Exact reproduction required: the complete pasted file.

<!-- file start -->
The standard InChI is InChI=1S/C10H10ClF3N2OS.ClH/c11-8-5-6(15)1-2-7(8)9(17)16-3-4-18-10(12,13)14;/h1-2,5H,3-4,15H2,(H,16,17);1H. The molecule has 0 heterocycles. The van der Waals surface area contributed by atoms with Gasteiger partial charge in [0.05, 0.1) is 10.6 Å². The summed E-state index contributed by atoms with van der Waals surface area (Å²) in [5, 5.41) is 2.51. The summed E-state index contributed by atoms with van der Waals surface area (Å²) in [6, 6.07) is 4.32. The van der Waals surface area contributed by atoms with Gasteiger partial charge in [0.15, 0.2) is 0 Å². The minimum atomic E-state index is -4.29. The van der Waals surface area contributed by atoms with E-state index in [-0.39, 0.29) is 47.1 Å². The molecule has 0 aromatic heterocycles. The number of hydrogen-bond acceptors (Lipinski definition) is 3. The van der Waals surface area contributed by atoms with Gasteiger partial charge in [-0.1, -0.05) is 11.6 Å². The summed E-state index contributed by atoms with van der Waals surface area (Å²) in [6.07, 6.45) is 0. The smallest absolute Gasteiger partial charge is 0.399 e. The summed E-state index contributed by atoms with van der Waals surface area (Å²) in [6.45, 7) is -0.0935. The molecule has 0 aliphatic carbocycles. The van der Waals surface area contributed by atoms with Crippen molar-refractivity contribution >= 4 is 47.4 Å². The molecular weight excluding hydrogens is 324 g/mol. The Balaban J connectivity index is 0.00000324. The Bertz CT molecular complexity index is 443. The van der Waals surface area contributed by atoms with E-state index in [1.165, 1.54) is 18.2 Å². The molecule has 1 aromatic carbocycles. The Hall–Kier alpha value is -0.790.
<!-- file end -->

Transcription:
The standard InChI is InChI=1S/C10H10ClF3N2OS.ClH/c11-8-5-6(15)1-2-7(8)9(17)16-3-4-18-10(12,13)14;/h1-2,5H,3-4,15H2,(H,16,17);1H. The molecule has 0 heterocycles. The van der Waals surface area contributed by atoms with Gasteiger partial charge in [0.05, 0.1) is 10.6 Å². The summed E-state index contributed by atoms with van der Waals surface area (Å²) in [5, 5.41) is 2.51. The summed E-state index contributed by atoms with van der Waals surface area (Å²) in [6, 6.07) is 4.32. The van der Waals surface area contributed by atoms with Gasteiger partial charge in [0.15, 0.2) is 0 Å². The minimum atomic E-state index is -4.29. The van der Waals surface area contributed by atoms with E-state index in [-0.39, 0.29) is 47.1 Å². The molecule has 0 aromatic heterocycles. The number of hydrogen-bond acceptors (Lipinski definition) is 3. The van der Waals surface area contributed by atoms with Gasteiger partial charge in [-0.1, -0.05) is 11.6 Å². The summed E-state index contributed by atoms with van der Waals surface area (Å²) in [6.07, 6.45) is 0. The smallest absolute Gasteiger partial charge is 0.399 e. The summed E-state index contributed by atoms with van der Waals surface area (Å²) in [6.45, 7) is -0.0935. The molecule has 0 aliphatic carbocycles. The van der Waals surface area contributed by atoms with Crippen molar-refractivity contribution >= 4 is 47.4 Å². The molecular weight excluding hydrogens is 324 g/mol. The Balaban J connectivity index is 0.00000324. The Bertz CT molecular complexity index is 443. The van der Waals surface area contributed by atoms with E-state index in [1.165, 1.54) is 18.2 Å². The molecule has 1 aromatic carbocycles. The Hall–Kier alpha value is -0.790.